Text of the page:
El Rey Network, started in part by filmmaker and cult cinema aficionado Robert Rodriguez, feels the same and is devoting a huge chunk of their programming to keep the Shaw Brothers alive on our TV sets in 2015. They’ve got over 255 titles from the Shaw library that they’re showcasing on the channel over the next five years, effectively turning America’s living rooms into smaller, cleaner grindhouses.

It didn’t take much prodding to get RZA to open up about the sleaziest glory days of New York’s all-night theaters. “I practically lived in those [42nd Street] theaters, from the age of 12, 13, 14, I cut school and was hanging out in movie theaters. And what was cool about it, you had all these martial arts double-features, triple-features, but two doors down you got all the porno triple-features. In those days, I promise you, you could walk down 42nd Street and if you looked to your left, there’d be an open door, woman on the steps, exposed. You could get a nice peek. Imagine being a kid? WOW! It was a crazy place but so exciting.”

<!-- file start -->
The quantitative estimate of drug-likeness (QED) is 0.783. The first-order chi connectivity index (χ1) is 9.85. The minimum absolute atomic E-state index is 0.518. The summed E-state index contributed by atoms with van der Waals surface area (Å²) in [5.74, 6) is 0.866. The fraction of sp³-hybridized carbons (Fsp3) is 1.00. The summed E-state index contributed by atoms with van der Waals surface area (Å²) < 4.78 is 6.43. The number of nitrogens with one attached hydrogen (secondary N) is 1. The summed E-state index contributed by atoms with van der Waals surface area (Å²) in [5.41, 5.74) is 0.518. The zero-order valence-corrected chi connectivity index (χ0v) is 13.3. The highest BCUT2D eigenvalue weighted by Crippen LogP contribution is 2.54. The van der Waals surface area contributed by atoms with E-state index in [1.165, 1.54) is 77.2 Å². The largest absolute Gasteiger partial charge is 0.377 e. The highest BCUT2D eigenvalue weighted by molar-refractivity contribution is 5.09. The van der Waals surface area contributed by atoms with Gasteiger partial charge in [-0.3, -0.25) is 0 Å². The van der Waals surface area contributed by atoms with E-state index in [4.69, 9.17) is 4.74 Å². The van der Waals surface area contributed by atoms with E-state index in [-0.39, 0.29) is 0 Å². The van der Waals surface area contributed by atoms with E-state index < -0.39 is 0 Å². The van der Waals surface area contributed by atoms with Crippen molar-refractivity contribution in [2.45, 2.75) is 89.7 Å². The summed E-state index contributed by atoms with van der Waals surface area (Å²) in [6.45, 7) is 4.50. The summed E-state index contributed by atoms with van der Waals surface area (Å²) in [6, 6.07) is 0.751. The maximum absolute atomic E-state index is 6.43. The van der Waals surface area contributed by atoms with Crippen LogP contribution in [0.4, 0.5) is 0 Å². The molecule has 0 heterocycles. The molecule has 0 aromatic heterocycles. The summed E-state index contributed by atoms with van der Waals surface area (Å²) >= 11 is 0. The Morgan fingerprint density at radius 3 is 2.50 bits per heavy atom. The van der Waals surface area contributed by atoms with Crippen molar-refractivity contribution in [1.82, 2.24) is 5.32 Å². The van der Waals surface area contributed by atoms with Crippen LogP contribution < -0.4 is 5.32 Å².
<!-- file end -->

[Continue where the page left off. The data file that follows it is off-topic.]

He stops to consider that real-world Pleasure Island in the context of his own childhood development, “For me, these early experiences—martial arts films, R-rated films in particular, intoxications and stimulations—it probably accelerated my mind.”